Marxism

A capacity crowd of about 350 people filled the room for the opening night of the Marxism 2013 conference in Melbourne on March 28.

The forum, called "Uniting the left to resist austerity, war and crisis", heard from six speakers, including Australian unionist Bob Carnegie, striking airline union PALEA president Gerry Rivera, US teacher and socialist Brian Jones, Socialist Alliance co-convener Peter Boyle, Socialist Alternative national executive member Vashti Kenway, and the Revolutionary Socialist Party's (RSP) Kim Bullimore.

The decision by the organisers of the three-day Marxism 2012 to invite a broader range of international speakers and allow other socialist groups to set up stalls at its three-day Marxism 2012 conference in Melbourne over the Easter long weekend was a welcome and positive step.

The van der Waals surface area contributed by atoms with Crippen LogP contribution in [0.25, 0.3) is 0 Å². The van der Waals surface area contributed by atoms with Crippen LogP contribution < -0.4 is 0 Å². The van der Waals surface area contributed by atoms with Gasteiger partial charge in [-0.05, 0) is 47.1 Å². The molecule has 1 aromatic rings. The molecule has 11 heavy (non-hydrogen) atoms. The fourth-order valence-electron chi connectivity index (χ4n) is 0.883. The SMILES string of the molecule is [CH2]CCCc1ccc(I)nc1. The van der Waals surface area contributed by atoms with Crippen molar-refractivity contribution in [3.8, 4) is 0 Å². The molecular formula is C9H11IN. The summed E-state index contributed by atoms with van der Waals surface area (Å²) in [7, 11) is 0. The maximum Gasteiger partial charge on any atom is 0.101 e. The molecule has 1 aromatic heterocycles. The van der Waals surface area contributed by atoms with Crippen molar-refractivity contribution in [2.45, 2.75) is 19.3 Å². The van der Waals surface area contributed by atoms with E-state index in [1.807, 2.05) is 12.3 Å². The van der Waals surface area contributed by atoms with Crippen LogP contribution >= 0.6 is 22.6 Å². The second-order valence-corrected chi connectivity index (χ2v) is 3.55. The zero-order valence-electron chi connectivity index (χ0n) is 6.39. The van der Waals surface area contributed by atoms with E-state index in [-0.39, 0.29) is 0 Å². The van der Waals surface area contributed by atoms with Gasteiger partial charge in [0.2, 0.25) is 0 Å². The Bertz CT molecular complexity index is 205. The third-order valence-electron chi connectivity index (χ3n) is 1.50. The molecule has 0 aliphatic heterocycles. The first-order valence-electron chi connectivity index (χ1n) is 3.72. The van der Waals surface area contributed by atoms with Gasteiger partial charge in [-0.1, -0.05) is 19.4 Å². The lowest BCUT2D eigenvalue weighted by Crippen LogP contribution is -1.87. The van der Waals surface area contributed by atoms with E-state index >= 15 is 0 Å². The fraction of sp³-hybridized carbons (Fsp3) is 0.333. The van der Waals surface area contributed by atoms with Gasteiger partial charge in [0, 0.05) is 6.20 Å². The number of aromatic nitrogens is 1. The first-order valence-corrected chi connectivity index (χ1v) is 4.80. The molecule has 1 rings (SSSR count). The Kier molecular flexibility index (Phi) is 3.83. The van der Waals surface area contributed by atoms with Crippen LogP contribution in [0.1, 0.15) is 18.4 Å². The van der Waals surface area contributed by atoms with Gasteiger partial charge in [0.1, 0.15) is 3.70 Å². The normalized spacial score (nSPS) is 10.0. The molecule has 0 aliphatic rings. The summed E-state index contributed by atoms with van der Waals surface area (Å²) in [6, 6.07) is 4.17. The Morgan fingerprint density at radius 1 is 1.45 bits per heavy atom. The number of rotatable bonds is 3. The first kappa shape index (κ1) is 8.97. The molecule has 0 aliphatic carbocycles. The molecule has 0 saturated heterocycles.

The conference is organised each year by Socialist Alternative and its sister organisation, the International Socialist Organisation of Aotearoa/New Zealand.

Brain science — neuroscience — is big business, big science and big research. Neuroscientists are offering to explain, mend and manipulate the mind. Many see no problems with this.

For example, Eric Kandel, who won a Nobel Prize for his work on memory, said: “You are your brain.”

This is an extraordinary, arid reductionism. This is the idea that you can collapse the complex phenomenon that goes on in the human mind into being simply the working of cells or molecules.

This must be a momentous occasion. According to the May 22 Sydney Morning Herald, the Dalai Lama — a major leader of a major religion — has declared himself “half Marxist half Buddhist”.

First we must ask questions about Buddhism itself. Is Buddhism a single religion, or even a religion? Would the two main streams constitute a schism? The Dalai Lama is the largely undisputed global figurehead of Mahayana Buddhism. There is no equivalent figurehead in the other dominant stream, Theravada, which stretches from South Asia to South-East Asia.

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